My blog includes my #BuildingBetterBrains project, articles I've been invited to contribute, and remarks from events at which I have been asked to speak, in addition to comments written specifically for my web audience.
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The national leaders of the Boy Scouts of America have in recent days mulled the decision to reverse course on a membership policy which prohibits gay men and lesbians from participating in the organization. Now, as the organization celebrates its 103rd anniversary, they decided the BSA "needs more time for a more deliberate review of its membership policy," according to Deron Smith, their national spokesman.
In the year since the BSA reaffirmed their exclusionary policy, over 1.5 million people signed petitions in opposition. And since last week, when the BSA announced they would review the policy during this week's national meeting, many voices spoke for keeping the ban. Some of the most prominent voices supporting the prohibition of gays and lesbians defend it by saying that homosexuality violates the BSA's moral principles, usually citing "A Scout is Reverent" from the Scout Law. However, the argument's logic is shouded in fog thicker than the London mist American William D. Boyce became lost in a century ago. Impressed when the Boy Scout who stopped to help him refused a tip, Boyce founded the BSA on February 8, 1910, basing the new organization on principles defined in the Scout Oath and Law.
Now, it seems that no one is actually looking at the BSA's written statements of principles. Not one person has been able to answer the question I first posed publicly last August:
If "A Scout is Reverent" and there are legitimate spiritual traditions and faiths which welcome gays and lesbians as any other people, how can the Boy Scouts of America justify a policy in which some scouts' faith systems are valued more than others?
The crux of the question is the comparison of the BSA's own definitions of their principles against their policy of barring gay and lesbian members.
Let us remember the children and educators lost on December 14, 2012, at Sandy Hook Elementary School in Newtown, Connecticut.
Let us celebrate their lives. Let us care for the survivors. Let us protect our children. Let us find peace.
We have broken hearts, and they will take a long time to mend. But even in our sorrow, even in our anger, let us remember to love, to care, to reach out.
There will be plenty of time for debate about how to respond and how to prevent future tragedies—as if we haven't seen enough. When we do, however, I hope we will do it with civility. With respect. Do not allow us to tarnish the memories of the lost by stooping to bickering and name-calling. If we can come together to negotiate a path to a safer world for our children, then we honor everyone who was lost:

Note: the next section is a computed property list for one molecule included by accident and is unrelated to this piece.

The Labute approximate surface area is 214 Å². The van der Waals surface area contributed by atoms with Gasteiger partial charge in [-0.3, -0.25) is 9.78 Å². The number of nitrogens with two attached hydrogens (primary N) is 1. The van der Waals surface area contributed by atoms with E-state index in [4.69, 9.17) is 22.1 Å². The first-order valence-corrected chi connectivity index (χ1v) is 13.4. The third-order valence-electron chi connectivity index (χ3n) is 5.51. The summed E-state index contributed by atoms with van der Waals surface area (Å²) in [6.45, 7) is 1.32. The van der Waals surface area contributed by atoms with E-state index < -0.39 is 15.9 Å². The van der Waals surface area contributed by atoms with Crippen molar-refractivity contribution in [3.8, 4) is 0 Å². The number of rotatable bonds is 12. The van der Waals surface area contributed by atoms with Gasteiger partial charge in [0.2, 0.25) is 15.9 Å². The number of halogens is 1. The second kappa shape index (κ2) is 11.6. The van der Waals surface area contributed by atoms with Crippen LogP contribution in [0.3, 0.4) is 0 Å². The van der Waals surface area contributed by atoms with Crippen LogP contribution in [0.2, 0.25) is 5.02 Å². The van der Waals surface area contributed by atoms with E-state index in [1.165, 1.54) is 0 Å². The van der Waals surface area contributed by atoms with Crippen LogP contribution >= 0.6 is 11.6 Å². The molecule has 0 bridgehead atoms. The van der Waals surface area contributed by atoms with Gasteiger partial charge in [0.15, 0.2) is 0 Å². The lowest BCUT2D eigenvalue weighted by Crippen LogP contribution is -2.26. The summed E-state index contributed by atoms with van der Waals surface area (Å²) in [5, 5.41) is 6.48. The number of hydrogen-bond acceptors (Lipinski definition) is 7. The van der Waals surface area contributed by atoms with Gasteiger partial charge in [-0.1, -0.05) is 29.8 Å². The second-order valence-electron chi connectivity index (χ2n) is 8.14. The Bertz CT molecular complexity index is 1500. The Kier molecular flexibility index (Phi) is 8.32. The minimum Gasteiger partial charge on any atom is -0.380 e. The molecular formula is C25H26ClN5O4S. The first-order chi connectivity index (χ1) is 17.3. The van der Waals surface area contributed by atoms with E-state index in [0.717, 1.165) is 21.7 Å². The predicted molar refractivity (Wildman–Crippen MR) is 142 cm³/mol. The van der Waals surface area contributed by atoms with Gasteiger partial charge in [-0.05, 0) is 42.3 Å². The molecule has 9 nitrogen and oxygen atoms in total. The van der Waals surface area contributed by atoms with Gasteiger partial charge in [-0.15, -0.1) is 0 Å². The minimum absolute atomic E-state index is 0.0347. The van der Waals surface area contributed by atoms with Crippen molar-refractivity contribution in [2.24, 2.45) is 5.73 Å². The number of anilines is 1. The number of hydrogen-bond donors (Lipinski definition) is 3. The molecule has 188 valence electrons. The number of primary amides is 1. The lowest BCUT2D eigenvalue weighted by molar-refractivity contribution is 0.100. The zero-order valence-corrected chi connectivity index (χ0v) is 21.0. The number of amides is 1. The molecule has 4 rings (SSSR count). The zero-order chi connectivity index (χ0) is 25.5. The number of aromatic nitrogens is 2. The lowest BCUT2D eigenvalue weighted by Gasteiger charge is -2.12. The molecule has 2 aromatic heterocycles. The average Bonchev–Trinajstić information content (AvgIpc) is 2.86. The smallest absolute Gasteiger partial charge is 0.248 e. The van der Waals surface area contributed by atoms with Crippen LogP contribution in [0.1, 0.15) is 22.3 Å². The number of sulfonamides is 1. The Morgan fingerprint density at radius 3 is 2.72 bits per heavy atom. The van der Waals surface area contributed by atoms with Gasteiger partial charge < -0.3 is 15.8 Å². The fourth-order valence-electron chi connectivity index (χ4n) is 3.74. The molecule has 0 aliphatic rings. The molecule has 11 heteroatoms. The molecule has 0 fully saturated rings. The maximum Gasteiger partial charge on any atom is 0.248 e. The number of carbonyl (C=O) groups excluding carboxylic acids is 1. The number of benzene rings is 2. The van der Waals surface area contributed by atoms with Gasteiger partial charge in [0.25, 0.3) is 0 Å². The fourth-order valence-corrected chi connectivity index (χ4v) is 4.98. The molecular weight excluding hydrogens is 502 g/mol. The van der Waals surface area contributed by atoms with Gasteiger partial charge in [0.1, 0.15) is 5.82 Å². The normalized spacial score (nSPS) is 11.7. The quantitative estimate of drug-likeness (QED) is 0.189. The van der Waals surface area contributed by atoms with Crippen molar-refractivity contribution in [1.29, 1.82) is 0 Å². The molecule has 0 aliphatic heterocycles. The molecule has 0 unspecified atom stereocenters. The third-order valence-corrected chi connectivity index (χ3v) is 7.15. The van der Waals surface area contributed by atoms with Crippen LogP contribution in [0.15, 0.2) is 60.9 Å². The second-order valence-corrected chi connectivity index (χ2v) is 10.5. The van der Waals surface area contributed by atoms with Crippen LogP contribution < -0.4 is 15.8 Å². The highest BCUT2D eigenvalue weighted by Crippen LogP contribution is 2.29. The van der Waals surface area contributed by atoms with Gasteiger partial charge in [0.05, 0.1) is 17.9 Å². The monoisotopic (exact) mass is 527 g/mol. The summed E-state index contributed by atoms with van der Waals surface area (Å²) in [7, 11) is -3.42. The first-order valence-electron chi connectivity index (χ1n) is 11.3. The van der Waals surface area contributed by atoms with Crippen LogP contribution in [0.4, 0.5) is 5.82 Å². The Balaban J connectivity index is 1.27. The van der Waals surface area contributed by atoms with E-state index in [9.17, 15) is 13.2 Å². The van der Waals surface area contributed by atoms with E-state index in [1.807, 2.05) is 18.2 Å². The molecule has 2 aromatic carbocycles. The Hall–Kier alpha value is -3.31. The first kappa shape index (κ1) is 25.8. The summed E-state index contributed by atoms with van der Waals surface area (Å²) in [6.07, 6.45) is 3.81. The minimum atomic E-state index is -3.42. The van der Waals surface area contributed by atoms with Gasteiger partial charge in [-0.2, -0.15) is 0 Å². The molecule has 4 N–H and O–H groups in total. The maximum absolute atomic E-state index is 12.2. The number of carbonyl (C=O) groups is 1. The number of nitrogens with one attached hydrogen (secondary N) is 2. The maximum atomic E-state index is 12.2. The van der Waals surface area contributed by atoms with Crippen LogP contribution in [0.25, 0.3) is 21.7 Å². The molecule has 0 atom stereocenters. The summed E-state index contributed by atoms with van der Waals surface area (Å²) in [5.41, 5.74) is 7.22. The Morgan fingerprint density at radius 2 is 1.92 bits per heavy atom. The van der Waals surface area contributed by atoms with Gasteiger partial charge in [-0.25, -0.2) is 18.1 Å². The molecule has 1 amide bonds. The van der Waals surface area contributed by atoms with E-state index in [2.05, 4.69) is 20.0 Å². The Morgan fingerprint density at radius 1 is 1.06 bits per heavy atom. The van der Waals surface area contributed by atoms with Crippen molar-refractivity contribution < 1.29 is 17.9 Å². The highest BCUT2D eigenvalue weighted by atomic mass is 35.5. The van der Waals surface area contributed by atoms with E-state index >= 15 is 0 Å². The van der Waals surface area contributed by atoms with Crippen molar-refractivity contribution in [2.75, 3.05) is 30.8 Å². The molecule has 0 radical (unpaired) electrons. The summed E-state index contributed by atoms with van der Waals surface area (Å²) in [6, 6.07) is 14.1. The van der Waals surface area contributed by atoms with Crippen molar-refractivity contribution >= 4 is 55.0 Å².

A century ago today, Arthur Eldred was the first young man to earn the Eagle Scout award from the Boy Scouts of America. The 17-year-old had completed his twenty-one merit badges with ease, and passed his board of review—in front of the BSA’s founders, no less—“with ease,” according to The Wall Street Journal’s Michael S. Malone.
In the decades since, the Eagle Scout award has become synonymous with success. It is the highest rank a young man may earn in the BSA, and requires that he hold leadership offices and participate in, design, and ultimately lead major community service programs. The nearly two dozen merit badges required cover a range of competencies, from world citizenship to lifesaving skills to financial management.
Historically only about 2% of Boy Scouts ever attain the award. “These Eagles in turn have changed the face of American culture in ways both obvious and unexpected,” says Malone.
Notable scientists, artists, Nobel Prize winners, politicians, military heroes, corporate and community leaders, and President Gerald Ford are all counted on the roster of Eagle Scouts. So too is Neil Armstrong, the first human to walk on the moon.
Of late, there have been a series of challenges to college education. The lackluster economy, politics, evolving education technologies, and attention-grabbing commentators (not to be confused with legitimate journalists) have all affected the way colleges and universities go about their missions.
Particularly, liberal arts colleges and universities are questioned for having "un-focused" curriculums. Instead, some like Florida governor Rick Scott would like to focus higher education spending on science, technology, enginerring, and mathematics (STEM) to the exclusion of humanities studies. Alex Tabarrok, professor of economics at George Mason University, agrees.
I do not.
Prof. Tarrabok's recent essay in the Chronicle of Higher Education argues that studies in the humanities should not be subsidized, and that fields deemed "valuable" to society should be.
"There's nothing wrong with the arts, psychology, and journalism," he says, before spending three paragraphs expounding on what is wrong with studying in those fields. For instance, he argues that graduates in these fields "are less likely to create the kinds of innovations that drive economic growth." Prof. Tarrabok's essay is not uneducated, however.